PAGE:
Television has changed profoundly over the last few decades, as well as its language and structure, but even more importantly, there has been a reversal of the very role that the medium of television has in relation to its users. In the past, television dictated the trends of the moment, anticipated changes and significantly influenced reality in a predominantly one-sided relationship with viewers. The advent of new technologies and social networks has made this relational one-sidedness anachronistic. Those who watch television no longer do it passively, adapting to the linear schedule they find by zapping, but can, thanks to new digital platforms, decide what to see, and when, where and how to do it. Furthermore, viewers can comment instantly and freely on what they are watching using social media, for example, thus influencing the development of the story told on television. In fact, therefore, television no longer has the disruptive persuasive force that was intrinsic to it historically, but is now conditioned by the tastes and feelings of those who watch, in a relationship that has become fully bilateral. It follows that television no longer determines reality, but is more often found to describe reality by absorbing its language and trends. The language of television has therefore become that of people’s daily lives, sometimes characterised by violent and unpleasant words, and at other times conditioned by the possibility of everyone being able to express their opinion, thus having to be more attentive and sensitive and, at least in part, more inclusive.
At QVC, a multi-platform shopping channel that has combined TV, digital, mobile and social networks since its inception, we have by our very nature always had a more direct relationship with our viewers than other television channels. The motivation is intuitive: the needs of those who watch us and buy the products directly affect our business, and therefore listening is necessary to integrate their needs and desires into our identity.
QVC during the pandemic
With the Covid-19 pandemic, television found itself an uncomfortable and impossible to ignore guest and had to put itself at the service of reality to tell viewers what was happening, trying to inform and reassure. Television has therefore recovered a centrality that had been hanging in the balance. Information and entertainment programmes have understandably devoted themselves to the story of the pandemic and its dramatic consequences. We at QVC could not reinvent ourselves so substantially, but we wanted to stop and reflect on what could be the right way to continue doing our work while respecting our viewers’ sensitivities and the drama of this particular historical moment. This is how the #NoiCiSiamo multi-platform campaign was born, which was developed through an interactive digital initiative and which made it possible to put those who needed help in contact with those who could provide it, through a schedule of special content on social channels and with a fundraiser to support activities to contain the Covid-19 emergency that were being carried out by dedicated laboratories in some Italian universities. We also rethought the programming of our social channels and added content, suggestions and discussions, bringing the language to an entertainment level and tying it less to products. Obviously programming for our channel has continued; we have adapted what products we offer, focusing mainly on categories such as food, cooking, fitness and personal care because they are more suited to the context, not only for obvious business reasons, but also as a sign of listening to our users – who are prevalently female – and their needs. We have reinvented how we use language by making it more sensitive and attentive and avoiding using unsuitable language, focusing mainly on dialogue and in-depth studies rather than on the incentive to buy. We listened to reality and our shows became, therefore, not only opportunities to shop, but also to take a break from suffering and worrying.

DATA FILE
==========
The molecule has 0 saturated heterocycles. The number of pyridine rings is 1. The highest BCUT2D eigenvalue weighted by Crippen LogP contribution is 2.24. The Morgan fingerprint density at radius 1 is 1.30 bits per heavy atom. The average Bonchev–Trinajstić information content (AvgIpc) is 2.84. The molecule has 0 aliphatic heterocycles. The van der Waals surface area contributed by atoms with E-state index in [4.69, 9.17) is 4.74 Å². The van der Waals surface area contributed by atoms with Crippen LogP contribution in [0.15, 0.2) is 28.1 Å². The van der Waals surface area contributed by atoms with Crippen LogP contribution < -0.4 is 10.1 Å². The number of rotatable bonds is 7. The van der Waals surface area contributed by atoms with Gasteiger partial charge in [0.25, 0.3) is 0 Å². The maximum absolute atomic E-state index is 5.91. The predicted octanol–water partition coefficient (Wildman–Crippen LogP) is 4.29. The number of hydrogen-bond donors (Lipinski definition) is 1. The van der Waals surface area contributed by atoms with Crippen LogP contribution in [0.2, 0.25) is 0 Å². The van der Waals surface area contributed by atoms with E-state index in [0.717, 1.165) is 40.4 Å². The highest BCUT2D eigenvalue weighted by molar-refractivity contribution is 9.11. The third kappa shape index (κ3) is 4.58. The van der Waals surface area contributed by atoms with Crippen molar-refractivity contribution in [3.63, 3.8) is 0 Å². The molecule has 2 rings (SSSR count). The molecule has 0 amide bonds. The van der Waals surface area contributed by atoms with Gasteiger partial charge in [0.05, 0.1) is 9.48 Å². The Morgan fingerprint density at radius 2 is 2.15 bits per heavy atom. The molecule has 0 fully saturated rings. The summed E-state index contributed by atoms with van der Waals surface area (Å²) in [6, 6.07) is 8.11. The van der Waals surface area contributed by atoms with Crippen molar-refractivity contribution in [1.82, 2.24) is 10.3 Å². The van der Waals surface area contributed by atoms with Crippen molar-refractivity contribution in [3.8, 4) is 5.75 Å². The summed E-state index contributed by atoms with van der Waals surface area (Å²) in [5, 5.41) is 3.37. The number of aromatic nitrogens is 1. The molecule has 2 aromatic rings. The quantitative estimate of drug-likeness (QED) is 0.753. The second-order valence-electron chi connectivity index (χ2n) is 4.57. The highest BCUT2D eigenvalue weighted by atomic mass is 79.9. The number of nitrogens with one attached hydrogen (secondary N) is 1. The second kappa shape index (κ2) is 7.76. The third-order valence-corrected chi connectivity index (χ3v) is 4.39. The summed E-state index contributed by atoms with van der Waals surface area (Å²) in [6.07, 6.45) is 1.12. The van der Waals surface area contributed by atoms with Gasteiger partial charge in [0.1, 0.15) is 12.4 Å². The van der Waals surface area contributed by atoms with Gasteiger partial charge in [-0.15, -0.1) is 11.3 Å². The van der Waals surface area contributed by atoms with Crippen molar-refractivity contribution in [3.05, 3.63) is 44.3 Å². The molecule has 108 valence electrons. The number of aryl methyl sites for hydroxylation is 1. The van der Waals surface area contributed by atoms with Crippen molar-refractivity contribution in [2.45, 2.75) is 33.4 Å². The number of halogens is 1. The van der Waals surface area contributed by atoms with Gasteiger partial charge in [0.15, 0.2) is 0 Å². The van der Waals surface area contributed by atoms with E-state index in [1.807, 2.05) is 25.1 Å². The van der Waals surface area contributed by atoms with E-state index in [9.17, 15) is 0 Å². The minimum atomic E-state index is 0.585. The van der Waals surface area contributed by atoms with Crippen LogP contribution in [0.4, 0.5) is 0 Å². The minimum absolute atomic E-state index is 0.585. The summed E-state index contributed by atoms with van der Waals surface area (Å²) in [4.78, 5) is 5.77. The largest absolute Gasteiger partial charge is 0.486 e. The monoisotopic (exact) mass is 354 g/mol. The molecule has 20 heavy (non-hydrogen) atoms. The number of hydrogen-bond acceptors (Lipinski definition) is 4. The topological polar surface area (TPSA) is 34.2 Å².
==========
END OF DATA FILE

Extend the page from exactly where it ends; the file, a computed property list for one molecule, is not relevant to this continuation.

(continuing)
Paying attention to reality is the basis of our language, which wants to be kind. To achieve this, we have worked on a number of specific principles that we are happy to share:
– Listening: we listen actively to our audience;
– Offering solutions: we always respond and do it by offering solutions;
– Being reactive: we respond as soon as possible by showing we are present;
– Engaging in continuous dialogue: we converse with everyone with the same passion, because everyone is important to us;
– Keeping our promises.
Based on the understanding that the way that television communicates is now the result of a relationship between speaker and listener, QVC’s intention is to establish valuable relationships, so our language is based on genuineness and understanding; it is carefully curated but not complicated, easily understood by everyone without being impoverished. Listening to reality means not placing oneself in a position of superiority, but rather speaking at the level of our interlocutors while maintaining a ‘courteous distance’; being present and close to customers without being aggressive or intrusive. What is important, and in keeping with this new form of watching television, is that everyone feels at ease and that the language used does not exclude anyone.